I’ve argued before in The Diplomat that the relationship between India and Japan is the one to watch in the Asia-Pacific in the 21st century. It makes good strategic sense. It brings together Asia’s largest and Asia’s richest democracies. It brings together two states who share a similarly strained relationship with China: economic dependence combined with strategic distrust.
For the most part, this hasn’t been a difficult argument to sell in Tokyo or New Delhi; most diplomats, experts, and strategic thinkers I’ve spoken to in the two cities seem to think that a serious strategic rapprochement has been long overdue. The tragedy of Cold War great power politics kept the two countries apart through the latter half of the 20th century, and on the economic front, things were timed poorly–Japan’s bubble burst just as India liberalized its economy. After a half-century of missed opportunities, the two states have really begun working together.
The problem that one always returns to in considering the possibility of a truly profound strategic partnership – or indeed, future alliance – between India and Japan is the nuclear issue. The two countries are almost polar opposites when it comes to nuclear weapons and nuclear energy – as matters of national policy, and even, as a matter of national political identities.Enjoying this article? Click here to subscribe for full access. Just $5 a month.
As readers of The Diplomat may be aware, nuclear weapons, and since the disaster at Fukushima, nuclear energy, are anathemas in contemporary Japanese political culture. The nation’s post-war foreign policy has taken on the cause of nuclear disarmament with some fervor. Critics are quick to point out Japan’s de facto acceptance of the U.S. nuclear umbrella via their security cooperation treaty, but Japan has never been soft-spoken on nuclear issues in its diplomacy. Japan has demonstrated some sensitivity to this accusation; it had previously (and famously) refused to sign onto a UN nuclear disarmament declaration that called for a complete ban on nuclear weapons, noting the incompatibility of that position with its U.S. alignment.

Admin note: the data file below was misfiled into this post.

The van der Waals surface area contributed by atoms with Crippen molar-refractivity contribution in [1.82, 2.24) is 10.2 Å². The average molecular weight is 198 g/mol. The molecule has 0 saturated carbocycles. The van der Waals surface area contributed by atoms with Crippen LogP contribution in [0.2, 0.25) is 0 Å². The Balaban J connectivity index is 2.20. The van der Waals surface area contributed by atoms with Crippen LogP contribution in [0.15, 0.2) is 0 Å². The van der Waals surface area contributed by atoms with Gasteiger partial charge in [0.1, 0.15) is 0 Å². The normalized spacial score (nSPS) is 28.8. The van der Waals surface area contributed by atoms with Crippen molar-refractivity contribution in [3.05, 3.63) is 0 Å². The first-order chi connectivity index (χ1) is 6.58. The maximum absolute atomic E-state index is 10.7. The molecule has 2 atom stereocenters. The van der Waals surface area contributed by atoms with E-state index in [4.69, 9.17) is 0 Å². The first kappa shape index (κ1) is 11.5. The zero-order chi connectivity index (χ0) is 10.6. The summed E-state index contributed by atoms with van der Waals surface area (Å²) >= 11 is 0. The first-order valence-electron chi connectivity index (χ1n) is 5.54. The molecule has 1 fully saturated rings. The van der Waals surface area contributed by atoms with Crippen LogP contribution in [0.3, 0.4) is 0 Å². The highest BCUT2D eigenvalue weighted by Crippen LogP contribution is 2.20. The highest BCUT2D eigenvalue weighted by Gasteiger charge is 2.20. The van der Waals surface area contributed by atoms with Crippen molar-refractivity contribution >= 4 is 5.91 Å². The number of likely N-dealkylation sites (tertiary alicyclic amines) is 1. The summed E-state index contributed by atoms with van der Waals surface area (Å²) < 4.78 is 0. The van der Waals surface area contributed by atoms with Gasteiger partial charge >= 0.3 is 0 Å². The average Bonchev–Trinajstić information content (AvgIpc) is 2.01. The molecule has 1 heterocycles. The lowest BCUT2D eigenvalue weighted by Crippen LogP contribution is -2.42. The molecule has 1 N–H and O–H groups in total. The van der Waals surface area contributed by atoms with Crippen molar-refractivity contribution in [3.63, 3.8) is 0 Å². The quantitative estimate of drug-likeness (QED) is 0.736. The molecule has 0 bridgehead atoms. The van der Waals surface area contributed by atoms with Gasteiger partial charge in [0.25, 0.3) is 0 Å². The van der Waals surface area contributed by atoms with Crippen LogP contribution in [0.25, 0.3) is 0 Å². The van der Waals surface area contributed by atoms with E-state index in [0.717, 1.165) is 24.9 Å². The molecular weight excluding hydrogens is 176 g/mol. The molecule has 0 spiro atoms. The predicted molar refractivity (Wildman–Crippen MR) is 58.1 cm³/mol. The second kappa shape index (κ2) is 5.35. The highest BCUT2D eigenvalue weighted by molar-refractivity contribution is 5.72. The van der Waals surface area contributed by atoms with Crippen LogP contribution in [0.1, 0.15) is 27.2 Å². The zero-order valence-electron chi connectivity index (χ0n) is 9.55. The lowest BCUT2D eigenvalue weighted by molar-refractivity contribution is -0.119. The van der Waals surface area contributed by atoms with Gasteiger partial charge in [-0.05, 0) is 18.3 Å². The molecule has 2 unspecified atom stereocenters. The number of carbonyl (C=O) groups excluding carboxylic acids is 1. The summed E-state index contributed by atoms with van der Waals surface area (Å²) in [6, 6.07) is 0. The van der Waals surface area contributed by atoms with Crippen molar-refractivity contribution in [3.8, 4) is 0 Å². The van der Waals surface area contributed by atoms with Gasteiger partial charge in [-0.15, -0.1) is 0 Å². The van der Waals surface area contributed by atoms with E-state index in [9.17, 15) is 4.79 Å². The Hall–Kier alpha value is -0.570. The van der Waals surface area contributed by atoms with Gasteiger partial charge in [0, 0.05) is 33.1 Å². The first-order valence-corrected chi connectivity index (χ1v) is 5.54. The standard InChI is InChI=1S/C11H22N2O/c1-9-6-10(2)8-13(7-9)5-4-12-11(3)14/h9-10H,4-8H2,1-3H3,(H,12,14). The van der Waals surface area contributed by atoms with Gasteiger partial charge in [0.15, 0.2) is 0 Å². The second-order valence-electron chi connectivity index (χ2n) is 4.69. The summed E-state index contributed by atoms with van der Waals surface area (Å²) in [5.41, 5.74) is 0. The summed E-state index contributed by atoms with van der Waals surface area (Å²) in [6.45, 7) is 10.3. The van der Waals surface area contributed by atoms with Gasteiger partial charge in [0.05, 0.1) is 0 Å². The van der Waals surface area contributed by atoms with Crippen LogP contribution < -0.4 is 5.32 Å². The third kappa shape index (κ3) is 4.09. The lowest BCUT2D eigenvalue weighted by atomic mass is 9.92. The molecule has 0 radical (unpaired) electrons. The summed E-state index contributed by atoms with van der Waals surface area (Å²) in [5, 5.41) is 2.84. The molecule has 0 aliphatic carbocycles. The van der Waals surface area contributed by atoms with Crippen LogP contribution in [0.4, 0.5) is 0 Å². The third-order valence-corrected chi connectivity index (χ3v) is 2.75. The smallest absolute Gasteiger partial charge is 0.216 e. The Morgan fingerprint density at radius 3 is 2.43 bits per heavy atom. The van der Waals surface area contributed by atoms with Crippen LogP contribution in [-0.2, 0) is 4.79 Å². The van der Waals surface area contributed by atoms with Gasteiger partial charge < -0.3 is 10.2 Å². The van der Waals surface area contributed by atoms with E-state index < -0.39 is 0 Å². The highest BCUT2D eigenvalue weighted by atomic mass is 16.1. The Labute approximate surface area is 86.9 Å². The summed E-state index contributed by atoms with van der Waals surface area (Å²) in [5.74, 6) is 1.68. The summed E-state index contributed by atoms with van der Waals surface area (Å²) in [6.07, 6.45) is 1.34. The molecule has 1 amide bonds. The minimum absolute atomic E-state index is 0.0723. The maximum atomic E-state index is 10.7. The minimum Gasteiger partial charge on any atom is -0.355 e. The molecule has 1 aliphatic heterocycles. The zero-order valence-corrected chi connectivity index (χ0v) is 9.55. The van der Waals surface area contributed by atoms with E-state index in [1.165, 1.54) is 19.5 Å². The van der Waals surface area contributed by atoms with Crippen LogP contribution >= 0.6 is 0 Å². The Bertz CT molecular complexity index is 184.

Indeed, the late-1990s proved transformative in Japan’s relationship with India. After the Pokhran-II nuclear tests in May 1998, Japan condemned India and participated in the international sanctions regime against it along with the United States and several other countries. The relationship entered its contemporary phase of growth and normalization beginning with Prime Minister Yoshiro Mori’s visit to India in 2000.
Nevertheless, Japan has always felt uncomfortable with India’s status as a non-signatory to the Nuclear Non-Proliferation Treaty (NPT), the Comprehensive Test-Ban Treaty (CTBT), and the Fissile Material Cutoff Treaty (FMCT). In the early 2000s, prior to the official declaration of the Strategic Partnership in 2006, Japanese diplomats formally requested that India participate in negotiations for these treaties.